Headshots are important for models and actors when creating their portfolios. They can be equally import for others who want to display a professional image for potential clients and employers. And while the tendency may be to just stick something up on your online resume, Facebook page, or LinkedIn profile, you are far better off taking the time to make sure you get it right. In the absence of paying for a professionally done headshot, let me provide you with a few of my own tips for taking a better headshot or portrait photo.
Before I start, a headshot is a picture that focuses on a person’s face, not the head per se. Further, if you want something that speaks to who you are, be sure to do the things you normally would do for a physical interview. For example, your own makeup and not something garish looking, your hair properly coiffed, and be careful of collars, hats and clothing that overrun the photo leaving your face in the background.
So, on we go …
#1 – The Eyes are Everything:
Like I discussed in the bird photography article, a photographer taking a good headshot will focus on the subject’s eyes. The eyes are intense and full of emotion. They speak to the person looking at the photo. Also, by focusing on the eyes, you get a bigger picture. In other words, the final product highlights the face and doesn’t include unnecessary distractions.
#2 – Make the Smile Natural:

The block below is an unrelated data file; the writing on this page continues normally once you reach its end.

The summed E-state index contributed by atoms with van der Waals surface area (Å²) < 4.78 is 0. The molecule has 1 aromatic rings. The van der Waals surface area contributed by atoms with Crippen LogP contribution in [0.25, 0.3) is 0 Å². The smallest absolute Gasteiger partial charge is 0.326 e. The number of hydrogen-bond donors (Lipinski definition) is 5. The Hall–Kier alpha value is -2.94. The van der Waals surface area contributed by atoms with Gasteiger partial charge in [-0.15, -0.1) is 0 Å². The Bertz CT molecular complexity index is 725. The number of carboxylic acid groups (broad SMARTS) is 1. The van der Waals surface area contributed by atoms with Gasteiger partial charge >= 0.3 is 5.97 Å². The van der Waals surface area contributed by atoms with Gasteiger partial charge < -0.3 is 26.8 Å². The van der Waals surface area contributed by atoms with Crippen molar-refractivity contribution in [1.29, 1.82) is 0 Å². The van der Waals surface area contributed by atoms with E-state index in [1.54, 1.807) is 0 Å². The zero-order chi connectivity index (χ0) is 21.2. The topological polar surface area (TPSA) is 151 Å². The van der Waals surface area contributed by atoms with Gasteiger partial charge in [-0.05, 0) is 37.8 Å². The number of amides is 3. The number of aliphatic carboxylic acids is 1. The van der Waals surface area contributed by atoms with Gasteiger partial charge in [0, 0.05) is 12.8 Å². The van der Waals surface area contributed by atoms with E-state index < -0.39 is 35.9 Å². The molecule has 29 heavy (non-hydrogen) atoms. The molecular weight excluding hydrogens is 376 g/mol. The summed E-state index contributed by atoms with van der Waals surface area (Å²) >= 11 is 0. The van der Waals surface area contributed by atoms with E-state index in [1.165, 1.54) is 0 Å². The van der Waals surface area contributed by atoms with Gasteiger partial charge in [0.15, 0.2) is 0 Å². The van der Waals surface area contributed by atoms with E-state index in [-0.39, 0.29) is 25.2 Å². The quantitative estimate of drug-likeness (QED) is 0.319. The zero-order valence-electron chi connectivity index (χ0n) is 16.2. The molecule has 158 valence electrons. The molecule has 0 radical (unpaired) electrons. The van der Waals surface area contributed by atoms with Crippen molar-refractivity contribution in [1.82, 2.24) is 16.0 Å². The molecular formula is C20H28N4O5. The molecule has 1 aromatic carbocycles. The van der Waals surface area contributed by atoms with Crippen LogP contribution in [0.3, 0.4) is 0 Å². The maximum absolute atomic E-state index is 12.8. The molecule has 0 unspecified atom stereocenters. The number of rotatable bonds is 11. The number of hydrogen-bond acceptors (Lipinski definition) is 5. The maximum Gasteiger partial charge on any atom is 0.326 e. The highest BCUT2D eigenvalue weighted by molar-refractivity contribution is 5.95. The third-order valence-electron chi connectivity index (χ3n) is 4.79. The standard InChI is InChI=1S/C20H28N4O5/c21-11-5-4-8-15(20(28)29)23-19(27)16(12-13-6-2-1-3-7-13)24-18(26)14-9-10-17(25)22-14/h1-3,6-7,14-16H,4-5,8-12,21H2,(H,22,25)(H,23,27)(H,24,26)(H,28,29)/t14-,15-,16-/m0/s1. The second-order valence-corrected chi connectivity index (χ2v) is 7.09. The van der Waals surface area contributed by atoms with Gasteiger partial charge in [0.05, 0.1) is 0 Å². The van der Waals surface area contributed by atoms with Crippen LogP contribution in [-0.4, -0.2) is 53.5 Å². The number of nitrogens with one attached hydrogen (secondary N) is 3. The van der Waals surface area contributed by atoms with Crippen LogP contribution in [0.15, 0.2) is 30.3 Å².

Unless you’re an actress, it is going to be hard to make a fake smile look natural. Instead of trying to get the subject to smile on cue, carry on some fun banter and be ready to take a shot. Try to help the person get the right image by telling them what is nice while engaged in conversation. You don’t want to look grumpy if you are trying to find a new job.
#3 – Too Much Light is Dangerous:
Direct light, whether natural or the camera flash, will be the downfall of your photo. All those nasty blemishes and marks that you despise will come out front and center. Diffused lighting is best for headshots. While the picture should be crisp and clear, you don’t want the clarity on the negative apsects. A reflector also helps to fill in all the shadowy areas and create a smoother clean image.
#4 – Simple Backgrounds:
Because the person’s face is the sole focus of the photography session, backgrounds should be plain white, matte finished colors or even a reflector. Stay away from multi-colored sheets and blankets, busy curtains and textured wallpaper. They will all clash with the clothing and will take center stage in the photo.
#5 – Eye Glasses and Lighting:
Glasses do challenge the correct lighting. Try to light the subject on one side while having them tilt the head to the other side. The contradiction should give you the right coloring and prevent the glare from the glass lens.
I would finally like to mention that taking a selfie with your cell phone or tablet does not constitute a headshot, particularly if you plan on finding a job, new clients or an acting gig.
Backstage is more than fifty years old and experts in the field of helping actors and actresses to find work. This page is a great collection of their best tips for creating better headshots.